Electrical stimulation of the vagus nerve of rats is known to produce plasma extravasation in the trachea, presumably by releasing substance P or other tachykinins from sensory nerves. We sought to determine whether the tachyphylaxis that develops after prolonged vagal stimulation results from an inability of sensory nerves to release tachykinins or from an inability of tracheal blood vessels to respond to tachykinins. To induce tachyphylaxis, we electrically stimulated the right vagus nerve of Long-Evans rats for 5 min (5 V, 1 ms, 20 Hz). Then, 10 min later, we gave intravenous injections of capsaicin (0.3 μmol/kg), histamine (18 μmol/kg), or substance P (2.2 nmol/kg), which produce equivalent amounts of plasma extravasation as assessed by the extravasation of Evans blue dye. We found that vagal stimulation reduced the amount of dye extravasation produced by capsaicin but not the amount produced by either histamine or substance P. We also found that pretreating neonatal rats with capsaicin, which destroys tachykinin-containing sensory nerves, reduced the amount of dye extravasation produced by capsaicin but not the amount produced by either histamine or substance P. This finding suggests that capsaicin produces plasma extravasation in the trachea by releasing tachykinins from sensory nerves, whereas histamine and substance P do so by acting directly on tracheal blood vessels. Taken together, our results indicate that prolonged vagal stimulation reduces the ability of sensory nerves to release tachykinins but that tracheal blood vessels remain fully responsive to both histamine and substance P.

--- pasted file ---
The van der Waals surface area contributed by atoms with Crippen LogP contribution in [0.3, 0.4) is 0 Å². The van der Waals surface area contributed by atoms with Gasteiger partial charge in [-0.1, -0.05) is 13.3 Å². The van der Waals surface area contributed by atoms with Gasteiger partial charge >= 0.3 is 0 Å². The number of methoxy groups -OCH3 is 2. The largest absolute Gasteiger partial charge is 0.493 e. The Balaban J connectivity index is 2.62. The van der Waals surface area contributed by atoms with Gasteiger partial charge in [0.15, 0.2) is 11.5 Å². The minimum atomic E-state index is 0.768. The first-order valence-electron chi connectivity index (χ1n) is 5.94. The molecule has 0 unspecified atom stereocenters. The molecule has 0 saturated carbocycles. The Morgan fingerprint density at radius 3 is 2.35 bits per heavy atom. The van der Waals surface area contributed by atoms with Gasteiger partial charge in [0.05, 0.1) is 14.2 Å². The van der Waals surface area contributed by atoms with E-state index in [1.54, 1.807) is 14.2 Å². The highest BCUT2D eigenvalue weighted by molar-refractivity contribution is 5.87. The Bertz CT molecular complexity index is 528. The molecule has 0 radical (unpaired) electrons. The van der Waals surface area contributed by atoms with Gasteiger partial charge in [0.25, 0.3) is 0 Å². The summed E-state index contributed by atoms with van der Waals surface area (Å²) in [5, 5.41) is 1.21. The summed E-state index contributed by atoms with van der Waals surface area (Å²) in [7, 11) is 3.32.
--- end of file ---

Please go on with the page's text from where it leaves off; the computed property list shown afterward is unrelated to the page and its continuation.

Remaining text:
ASJC Scopus subject areas
- Pulmonary and Respiratory Medicine